It’s not that I use those tools all the time, but there’s still something reassuring about them being there, just in case.

Will 90% of photographers (even serious ones) need them? Possibly not. Will seasoned Aperture users be unhappy about some of their functionality having gone missing? I think we can agree on a yes here.

Making Products

Photos makes it super simple for you to make things out of your pictures and I believe that that will be one of the big drawing cards. It took me minutes to get my pictures into a photo book. The same is true for calendars, postcards and regular prints. You compose your product and you order. Payment goes through the credit card that Apple has on file for you. Couldn’t be simpler. I’ll report back on the quality once my test book arrives.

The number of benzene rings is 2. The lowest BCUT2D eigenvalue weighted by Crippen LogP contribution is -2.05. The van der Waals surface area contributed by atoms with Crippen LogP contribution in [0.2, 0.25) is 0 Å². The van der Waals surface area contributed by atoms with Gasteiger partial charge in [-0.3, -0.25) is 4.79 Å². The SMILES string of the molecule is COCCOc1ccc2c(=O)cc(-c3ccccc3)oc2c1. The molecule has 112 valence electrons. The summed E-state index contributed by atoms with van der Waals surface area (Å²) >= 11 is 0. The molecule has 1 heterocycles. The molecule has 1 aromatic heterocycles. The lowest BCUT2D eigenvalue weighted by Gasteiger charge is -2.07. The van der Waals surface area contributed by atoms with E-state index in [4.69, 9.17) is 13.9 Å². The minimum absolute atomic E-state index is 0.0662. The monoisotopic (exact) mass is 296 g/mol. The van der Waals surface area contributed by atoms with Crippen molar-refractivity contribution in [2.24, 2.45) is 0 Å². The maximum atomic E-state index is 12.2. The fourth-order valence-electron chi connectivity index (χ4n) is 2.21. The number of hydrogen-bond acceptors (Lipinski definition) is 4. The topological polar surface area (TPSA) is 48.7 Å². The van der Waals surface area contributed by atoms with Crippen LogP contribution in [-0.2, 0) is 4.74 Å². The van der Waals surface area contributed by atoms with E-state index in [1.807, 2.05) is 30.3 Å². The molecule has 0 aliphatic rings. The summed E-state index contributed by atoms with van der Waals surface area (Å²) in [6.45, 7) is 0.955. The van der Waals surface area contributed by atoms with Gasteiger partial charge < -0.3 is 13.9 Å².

iCloud

This is the scary (and at the same time cool) part. If you enable iCloud Photo Library, all your photos will be uploaded to the cloud and made available on all your other devices. Change one on device A and the change will be visible on device B. At least in theory. It didn’t quite work in the short time I played with it, but as this is just out, there must be massive onslaught on Apple’s servers right now, so I’ll give it a day or two. Also, while I’m writing this, my former iPhoto library which has now been migrated to Photos app, is still being uploaded to the cloud. I love living on the edge… but I also love knowing where on earth my photos are.